Sometimes it’s called the “treasure box”; other times, it’s known as “that resource.” Once I heard it referred to as “the answer”—not an answer, mind you, but the answer. It’s that magical list of complex texts that are just right for your students; they’re the readily available, rigorous tasks sure to engage them deeply. Answers. Easy ones. Good ones.
Forgive then, my terrible, terrible news: that treasure doesn’t exist.
We all wish it did; under a looming shadow of vague standards and new assessments, having to make what feels like a thousand daily instructional decisions can be overwhelming and not a little perplexing. Often those decisions feel questionable, unstable; often we are sure we could have done better if we just had a better text or task. Is it any wonder, then, that in Year Seven of the Common Core we find ourselves still asking many of the same questions we had in Year One? Teachers still struggle to identify complex texts; a recent Education Trust (Santelises & Dabrowski, 2015) study shows a significant majority also fail to design and implement appropriately rigorous tasks. Heck, not a PD session goes by where I don’t run into a school and/or PLC team that’s still volleying over the meaning of terms: analysis, argument, complexity, etc.
A recent encounter with a team having this very conversation reminded me that not all struggles are productive, and the ones many of us have had around Common Core implementation ceased to be a long time ago. Our terms are all wrong, sure, but so is our thought process: we’re overcomplicating the wrong things and undercomplicating the right ones.
And it all starts and ends with our misconceptions about rigor.
Yes, rigor is having another “moment.” Frankly, it was due: after years of fretting over unpacked standards, aligned curriculum, and the changes to high-stakes assessment systems, emphasis on daily instruction is needed—and wanted. Survey after survey of American teachers (e.g., Kaufman et al., 2016; Phillips, 2014) show a strong desire by educators to close the gap between their intentions of enacting rigorous instruction and their enactment of it.
Closing that gap means first getting clear on what rigor is. What I talk about when I talk about rigor is not the buzzwords—e.g., “creativity,” “21st century learning,” “critical thinking”—that we all nod to when watching a YouTube video and then subsequently ignore; I mean an operational definition, where rigor is a level or kind of work we can feel, see, and do. As anyone who has tried to teach the skill of evaluation can tell you, it’s a serious challenge to take things we often know and do tacitly and make them accessible for school-aged learners.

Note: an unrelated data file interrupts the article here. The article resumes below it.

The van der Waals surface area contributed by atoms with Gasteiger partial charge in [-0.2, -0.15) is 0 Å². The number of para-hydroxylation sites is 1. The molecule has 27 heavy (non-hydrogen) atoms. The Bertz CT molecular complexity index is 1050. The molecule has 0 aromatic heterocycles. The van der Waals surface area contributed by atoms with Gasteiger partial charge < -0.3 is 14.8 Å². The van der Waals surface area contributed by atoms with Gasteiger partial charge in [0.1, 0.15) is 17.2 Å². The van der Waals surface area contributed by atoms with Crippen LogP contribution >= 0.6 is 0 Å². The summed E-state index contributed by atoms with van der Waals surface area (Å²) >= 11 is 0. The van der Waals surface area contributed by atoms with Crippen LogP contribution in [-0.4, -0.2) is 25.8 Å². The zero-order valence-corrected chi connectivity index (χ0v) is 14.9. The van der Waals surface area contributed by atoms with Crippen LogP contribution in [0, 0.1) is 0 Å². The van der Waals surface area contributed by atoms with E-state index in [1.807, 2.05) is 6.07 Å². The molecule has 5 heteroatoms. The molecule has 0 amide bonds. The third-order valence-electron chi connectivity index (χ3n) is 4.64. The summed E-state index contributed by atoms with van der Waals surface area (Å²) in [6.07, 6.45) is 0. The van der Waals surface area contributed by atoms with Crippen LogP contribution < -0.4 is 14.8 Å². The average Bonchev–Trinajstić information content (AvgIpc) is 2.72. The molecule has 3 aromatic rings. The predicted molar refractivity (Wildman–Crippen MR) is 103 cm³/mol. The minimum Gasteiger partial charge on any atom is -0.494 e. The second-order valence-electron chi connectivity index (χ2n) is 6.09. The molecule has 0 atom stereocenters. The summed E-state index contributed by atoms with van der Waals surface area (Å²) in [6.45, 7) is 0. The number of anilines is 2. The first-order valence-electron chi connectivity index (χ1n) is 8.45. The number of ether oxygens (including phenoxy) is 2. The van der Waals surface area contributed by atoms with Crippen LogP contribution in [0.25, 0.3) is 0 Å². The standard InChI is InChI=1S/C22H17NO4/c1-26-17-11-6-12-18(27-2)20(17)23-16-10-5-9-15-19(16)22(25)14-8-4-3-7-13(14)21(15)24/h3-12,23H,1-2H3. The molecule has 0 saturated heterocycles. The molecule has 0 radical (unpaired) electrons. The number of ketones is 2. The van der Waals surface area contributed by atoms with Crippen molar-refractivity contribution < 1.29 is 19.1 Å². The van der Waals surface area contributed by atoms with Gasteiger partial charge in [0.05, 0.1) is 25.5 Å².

At its most elemental, rigor is simply teaching and learning that is “up to standard”—that is, meets the level of cognitive complexity or challenge of the standards or benchmarks guiding the learning (most likely the Common Core). Note the part about teaching and learning; rigor refers to both the instruction—the content or texts provided, the work or assessments administered, and so forth—and the efforts of the students, their understanding and/or work. The foundation of everything, then, is our shared understanding of what students know and should be able to do by the end of a given grade, as well as by how students are asked to demonstrate this understanding (e.g., college readiness exams such as the PARCC/SBAC, ACT/SAT, and so on).
I know this seems simple, almost reductively so, but humor me for a minute.
If you accept the basic premise of the definition, consider for a minute how so many schools—including, perhaps, your own—are going about addressing it by examining Depth of Knowledge (DoK). You know what I mean: checking tasks or activities to see under what level of complexity they fall, then trying to “up the rigor” by changing a verb or making it “more open-ended.”
We’re all doing it; it feels straightforward and easy (enough). And right.
I beg to differ.
First of all, if the standards determine what rigor is, we cannot engage in any exercise of assessing or adjusting task rigor without these benchmarks. Furthermore, because nearly every single CCSS literacy standard involves engagement of texts—their own and/or class readings—we also cannot reconsider rigor without our texts. And because rigor is not only the complexity of the task but also the quality of the student work on said task, we certainly cannot reconsider rigor without what students actually did—or, at least, our intended goals, outcomes, and/or criteria for said work.
So, tasks matter. Goals matter. What students read matters. This we all know. But lost in our conversations about rigor and text complexity and requiring-lesson- objectives-on-the-board is that these things are not discrete. In fact, their interaction in support of student learning determines whether rigor can be met—by both teacher and students. We can’t look at rigor and text complexity as separate issues; they are, in fact, the same. We can’t look at what we ask students to do as separate from our purpose, nor can that purpose be disconnected from our standardized expectation of what students should be doing; it is not rigor otherwise.